Sole v. Commissioner of Social Security

Filing 28

MEMORANDUM- DECISION AND ORDER denying plaintiff's 21 Motion for Judgment on the Pleadings; granting defendant's 23 Motion for Judgment on the Pleadings. Signed by J. Gregory Wehrman on 11/16/2021. (JLV)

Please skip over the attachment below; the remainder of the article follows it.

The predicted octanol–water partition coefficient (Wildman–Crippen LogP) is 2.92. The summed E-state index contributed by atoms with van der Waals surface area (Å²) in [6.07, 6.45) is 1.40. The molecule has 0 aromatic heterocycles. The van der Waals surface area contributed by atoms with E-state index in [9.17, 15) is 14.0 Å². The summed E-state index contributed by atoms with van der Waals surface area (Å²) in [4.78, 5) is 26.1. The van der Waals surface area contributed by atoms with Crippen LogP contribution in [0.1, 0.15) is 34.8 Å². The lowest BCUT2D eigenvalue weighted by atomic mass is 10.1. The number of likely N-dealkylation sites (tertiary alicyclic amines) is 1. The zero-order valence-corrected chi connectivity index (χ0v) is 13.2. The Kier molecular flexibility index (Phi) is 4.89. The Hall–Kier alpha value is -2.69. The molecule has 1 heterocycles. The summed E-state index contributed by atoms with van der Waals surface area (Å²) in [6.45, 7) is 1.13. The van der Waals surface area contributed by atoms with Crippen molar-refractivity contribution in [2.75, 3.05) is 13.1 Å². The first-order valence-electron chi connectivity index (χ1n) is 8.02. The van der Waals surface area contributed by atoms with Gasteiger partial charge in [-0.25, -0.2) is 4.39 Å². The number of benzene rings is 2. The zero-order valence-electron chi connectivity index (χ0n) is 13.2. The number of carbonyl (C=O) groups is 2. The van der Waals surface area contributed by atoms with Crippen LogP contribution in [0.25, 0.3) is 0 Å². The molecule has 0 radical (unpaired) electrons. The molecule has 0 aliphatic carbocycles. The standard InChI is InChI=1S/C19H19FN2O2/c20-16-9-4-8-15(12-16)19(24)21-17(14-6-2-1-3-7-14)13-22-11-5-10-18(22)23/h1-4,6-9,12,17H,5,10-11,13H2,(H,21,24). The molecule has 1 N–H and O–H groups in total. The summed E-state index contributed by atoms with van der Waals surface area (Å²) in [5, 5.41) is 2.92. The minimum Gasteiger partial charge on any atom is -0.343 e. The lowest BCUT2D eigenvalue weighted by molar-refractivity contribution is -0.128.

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UNITED STATES DISTRICT COURT WESTERN DISTRICT OF NEW YORK ____________________________________________ PATRICK S.1, Plaintiff, v. CASE # 20-cv-01039 COMMISSIONER OF SOCIAL SECURITY, Defendant. ____________________________________________ APPEARANCES: OF COUNSEL: FREDERICK LAW OFFICES, PLLC Counsel for Plaintiff 4467 S. Buffalo St. Orchard Park, NY 14127 SARAH A. FREDERICK, ESQ. LEWIS L. SCHWARTZ, PLLC Counsel for Plaintiff 1231 Delaware Ave Suite 103 Buffalo, NY 14209 LEWIS L. SCHWARTZ, ESQ. JAMES P. RATCHFORD Counsel for Plaintiff 1207 Delaware Ave Suite 208 Buffalo, NY 14209 JAMES P. RATCHFORD, ESQ. U.S. SOCIAL SECURITY ADMIN. OFFICE OF REG’L GEN. COUNSEL – REGION II Counsel for Defendant 26 Federal Plaza – Room 3904 New York, NY 10278 KRISTINA D. COHN, ESQ. MARIA P FRAGASSI SANTANGELO, ESQ. KATHRYN S. POLLACK, ESQ. J. Gregory Wehrman, U.S. Magistrate Judge, 1 In accordance with Standing Order in November 2020, to better protect personal and medical information of nongovernmental parties, this Memorandum-Decision and Order will identify plaintiff by first name and last initial. MEMORANDUM-DECISION and ORDER The parties consented in accordance with a standing order to proceed before the undersigned. The court has jurisdiction over this matter pursuant to 42 U.S.C. § 405(g). The matter is presently before the court on the parties’ cross-motions for judgment on the pleadings pursuant to Rule 12(c) of the Federal Rules of Civil Procedure. Upon review of the administrative record and consideration of the parties’ filings, the plaintiff’s motion for judgment on the administrative record is DENIED, the defendant’s motion for judgment on the administrative record is GRANTED, and the decision of the Commissioner is AFFIRMED. I. RELEVANT BACKGROUND A. Factual Background Plaintiff was born on May 13, 1959 and has at least a high school education. (Tr. 154, 194). Generally, plaintiff alleged disability due to severe coronary artery disease. (Tr. 193). His alleged onset date of disability is April 27, 2017 and the date last insured is December 31, 2023. (Tr. 175). B. Procedural History On April 27, 2017, plaintiff applied for a period of Disability Insurance Benefits (SSD) under Title II of the Social Security Act. (Tr. 154-55). Plaintiff’s application was initially denied, after which he timely requested a hearing before an Administrative Law Judge (ALJ). On July 16, 2019, plaintiff appeared before ALJ John R. Allen who issued a written decision on July 26, 2019, finding plaintiff not disabled under the Social Security Act. (Tr. 12-32, 39-59). On June 11, 2020, the Appeals Council (AC) denied plaintiff’s request for review, rendering the ALJ’s decision the final decision of the Commissioner. (Tr. 1-6). Thereafter, plaintiff timely sought judicial review in this Court. 2 C. The ALJ’s Decision Generally, in his decision, the ALJ made the following findings of fact and conclusions of law: 1. The claimant meets the insured status requirements of the Social Security Act through December 31, 2023. 2. The claimant has not engaged in substantial gainful activity since April 27, 2017, the alleged onset date (20 CFR 404.1571 et seq.) 3. The claimant has the following severe impairments: coronary artery disease with history of coronary artery bypass graft, obesity, and lumbar degenerative disc disease (20 CFR 404.1520(c)). 4. The claimant does not have an impairment or combination of impairments that meets or medically equals the severity of one of the listed impairments in 20 CFR Part 404, Subpart P, Appendix 1 (20 CFR 404.1520(d), 404.1525 and 404.1526). 5. After careful consideration of the entire record, the undersigned finds that the claimant has the residual functional capacity to perform light work as defined in 20 CFR 404.1567(b). The claimant is precluded from climbing ladders, ropes, or scaffolds. The claimant is also precluded from work at unprotected heights, or around hazardous machinery. 6. The claimant is capable of performing past relevant work as a director and a clerk. This work does not require the performance of work-related activities precluded by the claimant’s residual functional capacity (20 CFR 404.1565). 7. The claimant has not been under a disability, as defined in the Social Security Act, at any time from April 27, 2017, through the date of this decision (20 CFR 404.1520(f)). (Tr. 12-26). II. THE PARTIES’ BRIEFINGS ON PLAINTIFF’S MOTION A. Plaintiff’s Arguments Plaintiff makes two arguments in support of his motion for judgment on the pleadings. First, plaintiff argues the ALJ erred in substituting his own lay judgment for that of a physician and in failing to develop the record. (Dkt. No. 21 at 10 [Pl.’s Mem. of Law]). Second, plaintiff 3 argues the ALJ erred in his assessment of plaintiff’s symptom intensity and subjective complaints. (Id. at 17). B. Defendant’s Arguments In response, defendant offers three countering arguments. (Dkt. No. 23 [Def.’s Mem. of Law]). First, defendant contends the ALJ properly evaluated medical source opinion evidence to assess the RFC for a range of light work. (Id. at 17). Second, defendant argues the ALJ properly relied on the totality of the evidence in assessing the residual functional capacity. (Id. at 24). Lastly, defendant argues the ALJ properly evaluated plaintiff’s subjective complaints. (Id. at 27). III. RELEVANT LEGAL STANDARD A. Standard of Review A court reviewing a denial of disability benefits may not determine de novo whether an individual is disabled. See 42 U.S.C. §§ 405(g), 1383(c)(3); Wagner v. Sec’y of Health & Human Servs., 906 F.2d 856, 860 (2d Cir. 1990). Rather, the Commissioner’s determination will only be reversed if the correct legal standards were not applied, or it was not supported by substantial evidence. See Johnson v. Bowen, 817 F.2d 983, 986 (2d Cir. 1987) (“Where there is a reasonable basis for doubt whether the ALJ applied correct legal principles, application of the substantial evidence standard to uphold a finding of no disability creates an unacceptable risk that a claimant will be deprived of the right to have her disability determination made according to the correct legal principles.”); Grey v. Heckler, 721 F.2d 41, 46 (2d Cir. 1983); Marcus v. Califano, 615 F.2d 23, 27 (2d Cir. 1979). “Substantial evidence” is evidence that amounts to “more than a mere scintilla,” and has been defined as “such relevant evidence as a reasonable mind might accept as adequate to support 4 a conclusion.” Richardson v. Perales, 402 U.S. 389, 401, 91 S. Ct. 1420, 1427 (1971). Where evidence is deemed susceptible to more than one rational interpretation, the Commissioner’s conclusion must be upheld. See Rutherford v. Schweiker, 685 F.2d 60, 62 (2d Cir. 1982). “To determine on appeal whether the ALJ’s findings are supported by substantial evidence, a reviewing court considers the whole record, examining evidence from both sides, because an analysis of the substantiality of the evidence must also include that which detracts from its weight.” Williams v. Bowen, 859 F.2d 255, 258 (2d Cir. 1988). If supported by substantial evidence, the Commissioner’s finding must be sustained “even where substantial evidence may support the plaintiff’s position and despite that the court’s independent analysis of the evidence may differ from the [Commissioner’s].” Rosado v. Sullivan, 805 F. Supp. 147, 153 (S.D.N.Y. 1992). In other words, this Court must afford the Commissioner’s determination considerable deference, and may not substitute “its own judgment for that of the [Commissioner], even if it might justifiably have reached a different result upon a de novo review.” Valente v. Sec’y of Health & Human Servs., 733 F.2d 1037, 1041 (2d Cir. 1984). B. Standard to Determine Disability The Commissioner has established a five-step evaluation process to determine whether an individual is disabled as defined by the Social Security Act. See 20 C.F.R. § 416.920. The Supreme Court has recognized the validity of this sequential evaluation process. See Bowen v. Yuckert, 482 U.S. 137, 140-42, 107 S. Ct. 2287 (1987). The five-step process is as follows: (1) whether the claimant is currently engaged in substantial gainful activity; (2) whether the claimant has a severe impairment or combination of impairments; (3) whether the impairment meets or equals the severity of the specified impairments in the Listing of Impairments; (4) based on a ‘residual functional capacity’ assessment, whether the claimant can perform any of his or her past relevant work despite the impairment; and (5) whether there are significant numbers of jobs in the national economy that the claimant can perform given the claimant's residual functional capacity, age, education, and work experience. 5 McIntyre v. Colvin, 758 F.3d 146, 150 (2d Cir. 2014). IV. ANALYSIS A. Opinion Evidence Plaintiff argues the RFC is not supported by substantial evidence because the ALJ relied on a stale opinion and therefore used his own lay opinion in formulating the RFC. (Dkt. No. 21 at 12). Plaintiff asserts that the ALJ interpreted raw medical data to formulate the function-byfunction physical RFC after a successful cardiac surgery. (Id.). Indeed, the ALJ considered the opinions of State Agency review physician Dr. Miller on October 11, 2017 (Tr. 395), State Agency review internist Dr. Ehlert on October 31, 2017 (Tr. 65-66), and State Agency review cardiologist Dr. Arcega on November 17, 2017. (Tr. 75). The ALJ also evaluated the October 24, 2017 opinion of Dr. Lee that plaintiff is limited from activities requiring mild or greater exertion (Tr. 401) but found Dr. Lee’s limitation to be only partially persuasive, as Dr. Lee’s opinion is much more restrictive than that of the three review physicians. (Tr. 22). Plaintiff does not allege any error in this analysis but asserts a cardiac surgery and complication in December 2018 and March 2019 is evidence of decompensation and therefore the ALJ relied on stale opinion evidence in formulating his RFC. (Dkt. No. 21 at 13). This Court finds the ALJ’s RFC was based on substantial evidence. It is the ALJ, and not a medical source, who is responsible for assessing a claimant’s RFC. 20 C.F.R. §§ 404.1546(c), 404.1527(d)(2) and §§ 416.946(c), 416.927(d)(2). It is well settled by the Second Circuit that an ALJ’s decision does not have to be supported by an opinion. Poupore v. Astrue, 566 F.3d 306 (2d Cir. 2009); see Corbiere v. Berryhill 760 F. App’x 54, 56 (2d Cir. Jan. 23, 2019) (affirming the Commissioner’s final decision despite the lack of a medical opinion expressly speaking to the physical portion of the RFC determination of sedentary work, and relying, instead, on the relevant medical findings in the treatment notes). Where the record contains 6 sufficient evidence, an ALJ is permitted to make determinations related to severe impairments. Cook v. Comm’r of Soc. Sec., 818 F. App’x 108, 109–10 (2d Cir. 2020) (summary order) (“[A]lthough there was no medical opinion providing the specific restrictions reflected in the ALJ’s RFC determination, such evidence is not required when ‘the record contains sufficient evidence from which an ALJ can assess the [claimant's] residual functional capacity.’ . . . Here, the treatment notes were in line with the ALJ’s RFC determinations.”). The ALJ properly considered medical and opinion evidence from Drs. Lee, Ehlert and Arcega, and nearly 600 pages of medical records, to reach the well-supported RFC for light work with additional postural and environmental limitations. (See Tr. 19-22). Generally, an opinion issued during a relevant period is not stale. Andrews v. Berryhill, No. 17-cv-6368 (MAT), 2018 WL 2088064, at *3 (W.D.N.Y. May 4, 2018). ALJ Allen extensively discussed examination findings from both before and after the December 28, 2018 coronary artery bypass grafting. (Tr. 20-21). The ALJ observed that the objective medical evidence did not support plaintiff’s alleged symptoms of or their limiting effects, that plaintiff’s exams were inconsistent with plaintiff’s allegations of disabling symptoms, and that objective imaging showed that plaintiff had a good recovery post-surgery with normal findings. (Tr. 23, citing Tr. 837). There were no complications during surgery however on March 6, 2019, plaintiff underwent a pericardial window, having 950cc of fluid drained (Tr. 21, citing Tr. 472, 828). The record indicates that Dr. Merhige’s and Dr. Harbison’s physical examinations, including the physical examinations after plaintiff’s surgery, contained benign results that did not undermine the medical opinions of Drs. Lee, Elhert or Arcega. (See Tr. 431-32, 447, 505, 509, 512, 515, 518, 523-24, 842-43, 857, 861). As of January 17, 2018, Dr. Merhige also considered plaintiff to be asymptomatic from a cardiovascular standpoint. (Tr. 422, repeated at Tr. 446). In a follow-up visit with Dr. Harbison 7 on March 15, 2019, plaintiff reported that he was feeling well since surgery and had no new complaints, and had a physical examination that showed no weakness, no edema and a good healing wound. (Tr. 21, citing Tr. 828-29). Plaintiff had another stress test on April 20, 2019, which showed a normal symptomatic response with exercise and good exercise tolerance for age. (Tr. 21, citing Tr. 836). There was also no electrocardiographic evidence of ischemia at the level of exercise reached. (Tr. 21, citing Tr. 837). ALJ Allen appropriately assessed an RFC based on all relevant evidence, including objective medical evidence, medical history, clinical findings, prescribed treatment and claimant’s own descriptions of limitations. 20 C.F.R. §§ 404.1545(a)(1), 416.945(a)(1); see also 20 C.F.R. §§ 404.1513(a)(1)-(5), 416.913(a)(1)-(5). See, e.g., Bamberg v. Comm'r of Soc. Sec., No. 18-CV00337-DB, 2019 WL 5618418, at *5 (W.D.N.Y. Oct. 31, 2019) (“In this case, the ALJ discussed the subsequent medical evidence in detail, and there is no indication that any later-received evidence ‘raise[s] doubts as to the reliability of [the consultative examining physician’s] opinion.’”) (quoting Camille v. Colvin, 652 F. App’x 25, 28 n.4 (2d Cir. 2012)) (internal record citation omitted). The ALJ advised that plaintiff’s reported activities of daily living included a wide range of activities that showed little restrictions, illustrating that he was capable of handling personal care, making meals, lifting and carrying, and exertional activities consistent with the residual functional capacity assessment. (Tr. 23, citing Tr. 200-08). Plaintiff argues the ALJ failed to fully develop the record but does not allege any missing records, only that additional medical opinions should have been obtained. (Dkt. No. 21 at 15). Plaintiff has not cited evidence supporting greater limitations but disagrees with how the ALJ evaluated the evidence. When substantial evidence of record supports the ALJ’s determination of 8 the facts, the Court must defer to the ALJ’s decision. See Vilardi v. Astrue, 447 Fed. App’x 271, 272 (2d Cir. Jan. 10, 2012) (summary order). B. Subjective Complaints Plaintiff argues that the ALJ’s RFC determination is not supported because the ALJ did not properly consider plaintiff’s pain complaints and intensity under 20 C.F.R. § 404.1529 in compliance with SSR 16-3p. (Dkt. No. 20 at 17-24). Specifically, plaintiff argues the ALJ’s reliance on plaintiff’s failure to lose weight and follow prescribed treatment was contrary to the regulations. (Id.). Defendant responds only the ALJ was permitted to consider recommended treatment in evaluating symptomatology under SSR 16-3p and also identifies other factors considered by the ALJ in considering the subjective complaints and symptom intensity. (Dkt. No. 23 at 29). SSR 16-3p (effective March 28, 2016) provides guidance on how to evaluate statements regarding the intensity, persistence, and limiting effects of symptoms in disability claims, under the regulations at 20 C.F.R. § 404.1529. SSR 16-3p eliminates the use of the term credibility to “clarify that subjective symptom evaluation is not an examination of the individual’s character” and it also aims to “more closely follow our regulatory language regarding symptom evaluation.” Fisk v. Colvin, 2017 WL 1159730 (W.D.N.Y. Mar. 29, 2017). Under SSR 16-3p an ALJ’s decision must contain specific reasons for the weight given to the individual’s symptoms, be consistent with and supported by the evidence, and be clearly articulated so the individual and any subsequent reviewer can assess how the adjudicator evaluated the individual’s symptoms. In this case, the ALJ found plaintiff’s statements concerning the intensity, persistence and limiting effects of his symptoms were not entirely consistent with the medical evidence and other evidence in the record. (Tr. 23). Plaintiff takes issue with ALJ Allen’s consideration of the 9 plaintiff’s lack of adherence to suggestions of weight loss, and his weight gain throughout the record as inconsistent with medical advice. (Tr. 22). Although the ALJ referenced SSR 16-3p in his discussion of plaintiff’s obesity impairment, the ALJ properly considered plaintiff’s lack of compliance with prescribed treatment in the context of all his impairments. (Tr. 22-23). The ALJ supported his conclusion by citing multiple notations in the record in which treating providers, on different occasions, counseled plaintiff on appropriate diet and exercise. (Tr. 19-20). Nonetheless, any error in discussing non-compliance or failure to follow prescribed treatment as it relates to plaintiff’s obesity would be harmless because the ALJ relied on other factors in assessing plaintiff’s subjective complaints (Tr. 23) and substantial evidence supports the ALJ’s overall determination. As discussed above, the ALJ also observed that objective imaging showed that plaintiff had a good recovery post-surgery with normal findings, and that the examinations showed that he retained good strength, range of motion, and sensation. (Tr. 23, citing Tr. 440, 837, 864). In addition to considering plaintiff’s non-compliance with exercise and dietary changes, the ALJ considered plaintiff’s activities of daily living. As discussed above, clinical findings, imaging and opinion evidence from multiple sources contradicted plaintiff’s claims of extreme limitations. See Genier v. Astrue, 606 F.3d 46, 49 (2d Cir. 2010) (per curiam)(In determining a claimant’s residual functional capacity, an ALJ must evaluate a claimant’s subjective complaints and determine whether they are consistent with the record as a whole). Specifically, plaintiff claimed that he had no problems with his personal care, prepared breakfast for himself, ironed, and washed the dishes. (Tr. 201-03). Plaintiff stated that his impairments had no effect on his ability to sit, stand, reach or use his hands, but that he could not lift more than 30 lbs. and could not walk for long periods. (Tr. 205). The ALJ also reasonably noted plaintiff had a good recovery 10 post-surgery with normal findings. (Tr. 17). See 20 C.F.R. § 416.929(c)(3)(iv) (stating an ALJ must consider the effectiveness of treatment); see also Johnson v. Colvin, 669 F. App’x 44, 46 (2d Cir. 2016) (ALJ properly considered a doctor’s statement that plaintiff’s medical condition had improved with treatment). Plaintiff also argues the evaluation of plaintiff’s allegations of symptom intensity also did not take into account plaintiff’s long work history. To be sure, plaintiff worked for 35 years for the city of Buffalo and for the last 10 years as the director of an entire department (Permits and Inspections) with his 2018 salary being $85,139.68. (Tr 44-45, 174, 194). As argued by defendant, the ALJ referenced plaintiff’s long work history at the hearing and also cites in his decision doctors’ reports that discuss plaintiff’s tenure as a city of Buffalo employee (Tr. 44-45, 431, 856). More significantly, a claimant’s work history is just one of many factors that the ALJ is instructed to consider in weighing the credibility of claimant testimony. Wavercak v. Astrue, 420 F. App'x 91, 94 (2d Cir. 2011) (Work history, however, is “just one of many factors” appropriately considered in assessing credibility.); See also Johnson v. Astrue, No. 07-CV-0322C, 2009 WL 3491300, at *7 (W.D.N.Y. Oct. 23, 2009) (“While a plaintiff with a good work history is entitled to substantial credibility when claiming they are no longer able to work, ... [a solid work history] cannot be a substitute for evidence of a medically supported disability.”). In sum, the Second Circuit has recognized that, while the ALJ is required to take the claimant’s reports of pain and other limitations into account under 20 C.F.R. § 404.1529, the ALJ is not required to accept the claimant’s subjective complaints without question. Genier, 606 F.3d at 46, 49. The ALJ’s consistency findings are entitled to deference as long as they are sufficiently specific and supported by substantial evidence. See Tricarico v. Colvin, 681 F. App’x 98, 101 (2d Cir. 2017) (citing Williams ex rel. Williams v. Bowen, 859 F.2d 255, 260-61 (2d Cir. 1988)); Wright 11 v. Berryhill, 687 F. App’x 45, 49 (2d Cir. 2017) (finding no basis for disturbing ALJ’s credibility finding, given the sharply limited scope of the Court’s review, and where ALJ had adequately explained reasons that were supported by substantial evidence). ACCORDINGLY, it is ORDERED that plaintiff’s motion for judgment on the pleadings (Dkt. No. 21) is DENIED; and it is further ORDERED that defendant’s motion for judgment on the pleadings (Dkt. No. 23) is GRANTED. Dated: November 16, 2021 Rochester, New York J. Gregory Wehrman HON. J. Gregory Wehrman United States Magistrate Judge 12